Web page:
CBAN - Apr. 2, 2019
Tuesday, April 2, 2019. Halifax – The company AquaBounty has announced that the Minister of Environment and Climate Change has approved the production of genetically modified (GM or genetically engineered) Atlantic salmon at a site in Prince Edward Island (P.E.I). This will be the first factory in Canada to produce GM salmon, which is the world’s first GM food animal.
“Canada and P.E.I. will now be associated with the controversial and risky production of the world’s first GM fish,” said Sharon Labchuk of Earth Action P.E.I., “But Canadians were never consulted and the product is not even labelled in our grocery stores.”
AquaBounty says it will produce 250 metric tonnes of GM Atlantic salmon each year at the on-land factory it is setting up in the community of Rollo Bay, P.E.I., and that the first harvest will be in late 2020.
“This decision means more Canadians will be eating GM salmon without knowing,” said Lucy Sharratt of the Canadian Biotechnology Action Network.
The GM salmon is sold in Canada but there is no mandatory labelling of GM foods.
AquaBounty started selling GM salmon in Canada in 2017, produced at its small pilot plant in Panama. Canada had been the only country where GM salmon could be sold until the US government reversed an import ban in March 2019. AquaBounty can now sell GM salmon in the US and ship its GM salmon eggs from P.E.I. to a second commercial-scale factory that the company is setting up in the state of Indiana.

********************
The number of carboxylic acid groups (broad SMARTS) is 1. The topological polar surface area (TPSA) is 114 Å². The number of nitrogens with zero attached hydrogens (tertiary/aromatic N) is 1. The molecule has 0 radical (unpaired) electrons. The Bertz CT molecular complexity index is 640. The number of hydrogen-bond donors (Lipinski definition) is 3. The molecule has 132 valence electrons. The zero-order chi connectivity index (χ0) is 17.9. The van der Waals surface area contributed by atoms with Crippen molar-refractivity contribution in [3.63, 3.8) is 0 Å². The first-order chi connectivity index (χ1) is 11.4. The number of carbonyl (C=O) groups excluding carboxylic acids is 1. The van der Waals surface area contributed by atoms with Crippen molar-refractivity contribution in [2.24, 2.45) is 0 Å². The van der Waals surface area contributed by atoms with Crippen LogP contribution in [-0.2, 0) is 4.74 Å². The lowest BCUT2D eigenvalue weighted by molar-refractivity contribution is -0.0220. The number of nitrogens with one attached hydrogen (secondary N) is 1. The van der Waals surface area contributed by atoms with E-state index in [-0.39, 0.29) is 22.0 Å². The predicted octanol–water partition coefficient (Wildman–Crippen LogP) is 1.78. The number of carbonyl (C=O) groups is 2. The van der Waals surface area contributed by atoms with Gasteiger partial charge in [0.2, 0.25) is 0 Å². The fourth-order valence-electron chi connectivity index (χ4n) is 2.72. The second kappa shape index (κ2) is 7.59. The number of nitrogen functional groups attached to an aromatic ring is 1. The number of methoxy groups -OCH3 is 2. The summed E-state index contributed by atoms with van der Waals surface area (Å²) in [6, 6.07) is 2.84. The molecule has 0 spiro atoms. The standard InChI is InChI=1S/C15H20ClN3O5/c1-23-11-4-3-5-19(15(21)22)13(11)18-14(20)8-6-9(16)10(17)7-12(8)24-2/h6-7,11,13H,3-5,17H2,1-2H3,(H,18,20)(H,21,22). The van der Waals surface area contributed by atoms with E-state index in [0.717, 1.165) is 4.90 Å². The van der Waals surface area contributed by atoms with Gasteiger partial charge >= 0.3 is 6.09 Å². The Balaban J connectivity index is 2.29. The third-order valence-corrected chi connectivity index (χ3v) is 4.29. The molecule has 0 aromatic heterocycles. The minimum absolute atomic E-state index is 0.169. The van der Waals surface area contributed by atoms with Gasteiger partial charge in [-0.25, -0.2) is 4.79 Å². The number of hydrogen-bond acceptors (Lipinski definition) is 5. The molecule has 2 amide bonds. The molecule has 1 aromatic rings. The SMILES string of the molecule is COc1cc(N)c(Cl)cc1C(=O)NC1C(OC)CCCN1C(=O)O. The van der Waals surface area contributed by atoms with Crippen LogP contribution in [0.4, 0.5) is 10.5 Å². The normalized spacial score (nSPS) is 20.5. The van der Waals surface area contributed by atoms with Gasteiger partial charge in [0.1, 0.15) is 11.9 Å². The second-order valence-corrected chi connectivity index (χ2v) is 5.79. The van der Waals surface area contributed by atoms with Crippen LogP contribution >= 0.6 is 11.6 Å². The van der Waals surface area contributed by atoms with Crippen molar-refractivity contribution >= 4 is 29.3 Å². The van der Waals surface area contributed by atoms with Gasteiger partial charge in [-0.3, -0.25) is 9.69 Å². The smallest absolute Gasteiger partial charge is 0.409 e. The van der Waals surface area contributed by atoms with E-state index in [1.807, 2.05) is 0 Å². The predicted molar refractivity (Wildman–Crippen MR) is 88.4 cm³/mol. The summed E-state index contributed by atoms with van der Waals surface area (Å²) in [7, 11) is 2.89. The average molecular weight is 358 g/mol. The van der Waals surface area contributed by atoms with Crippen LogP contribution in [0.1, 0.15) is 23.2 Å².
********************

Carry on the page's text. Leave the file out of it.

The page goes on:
Although the P.E.I. production site is on land, environmental groups continue to raise concerns because of the serious impacts if any escape into the wild occurs.
“More GM salmon means more risk to wild Atlantic salmon. That is the science,” said Mark Butler of the Ecology Action Centre based in Nova Scotia, “This decision is the first step in a dangerous expansion of GM fish production. We need a national consultation on improving regulation before new GM animals are approved. We need democracy and transparency on this issue.”
The fish is genetically engineered with a growth hormone gene from Chinook salmon and genetic material from ocean pout, to grow faster than other farmed salmon.
“How do we know what we’re eating?” asked Mary Boyd of the MacKillop Centre for Social Justice in P.E.I., “Health Canada should never have allowed a GM fish onto the market without labelling for consumers. We urgently need labels.”
Major retailers and many seafood companies have said they will not sell the GM salmon.
“Without labelling, retailers, restaurants and food companies should be clear that they are only selling non-GM salmon,” said Sharratt.